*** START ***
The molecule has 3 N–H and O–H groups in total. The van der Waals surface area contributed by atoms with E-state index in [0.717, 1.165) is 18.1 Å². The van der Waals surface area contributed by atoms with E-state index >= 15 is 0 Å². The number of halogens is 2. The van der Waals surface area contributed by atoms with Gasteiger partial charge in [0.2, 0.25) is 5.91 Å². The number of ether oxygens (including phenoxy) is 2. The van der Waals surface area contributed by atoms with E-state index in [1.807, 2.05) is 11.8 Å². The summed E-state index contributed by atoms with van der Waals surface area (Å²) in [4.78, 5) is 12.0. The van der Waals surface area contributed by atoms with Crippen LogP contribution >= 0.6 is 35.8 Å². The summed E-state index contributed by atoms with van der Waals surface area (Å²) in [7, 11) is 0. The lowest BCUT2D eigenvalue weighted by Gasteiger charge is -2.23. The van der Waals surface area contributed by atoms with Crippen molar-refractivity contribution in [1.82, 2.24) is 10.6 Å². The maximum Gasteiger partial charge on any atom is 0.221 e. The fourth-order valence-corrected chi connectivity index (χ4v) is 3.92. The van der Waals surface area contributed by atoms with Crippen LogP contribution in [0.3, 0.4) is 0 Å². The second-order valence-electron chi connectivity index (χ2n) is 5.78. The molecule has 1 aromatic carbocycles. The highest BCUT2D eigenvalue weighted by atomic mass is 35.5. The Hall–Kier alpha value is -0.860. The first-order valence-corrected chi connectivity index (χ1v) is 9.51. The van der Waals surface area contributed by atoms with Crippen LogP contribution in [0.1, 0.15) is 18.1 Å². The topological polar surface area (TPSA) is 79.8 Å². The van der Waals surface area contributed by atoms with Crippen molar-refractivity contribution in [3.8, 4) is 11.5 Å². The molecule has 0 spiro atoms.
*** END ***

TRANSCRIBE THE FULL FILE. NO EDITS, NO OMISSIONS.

The molecule has 3 N–H and O–H groups in total. The van der Waals surface area contributed by atoms with E-state index in [0.717, 1.165) is 18.1 Å². The van der Waals surface area contributed by atoms with E-state index >= 15 is 0 Å². The number of halogens is 2. The van der Waals surface area contributed by atoms with Gasteiger partial charge in [0.2, 0.25) is 5.91 Å². The number of ether oxygens (including phenoxy) is 2. The van der Waals surface area contributed by atoms with E-state index in [1.807, 2.05) is 11.8 Å². The summed E-state index contributed by atoms with van der Waals surface area (Å²) in [4.78, 5) is 12.0. The van der Waals surface area contributed by atoms with Crippen LogP contribution >= 0.6 is 35.8 Å². The summed E-state index contributed by atoms with van der Waals surface area (Å²) in [7, 11) is 0. The lowest BCUT2D eigenvalue weighted by Gasteiger charge is -2.23. The van der Waals surface area contributed by atoms with Crippen molar-refractivity contribution in [1.82, 2.24) is 10.6 Å². The maximum Gasteiger partial charge on any atom is 0.221 e. The fourth-order valence-corrected chi connectivity index (χ4v) is 3.92. The van der Waals surface area contributed by atoms with Crippen LogP contribution in [0.3, 0.4) is 0 Å². The second-order valence-electron chi connectivity index (χ2n) is 5.78. The molecule has 1 aromatic carbocycles. The highest BCUT2D eigenvalue weighted by atomic mass is 35.5. The Hall–Kier alpha value is -0.860. The first-order valence-corrected chi connectivity index (χ1v) is 9.51. The van der Waals surface area contributed by atoms with Crippen LogP contribution in [0.1, 0.15) is 18.1 Å². The topological polar surface area (TPSA) is 79.8 Å². The van der Waals surface area contributed by atoms with Crippen molar-refractivity contribution in [3.8, 4) is 11.5 Å². The molecule has 0 spiro atoms.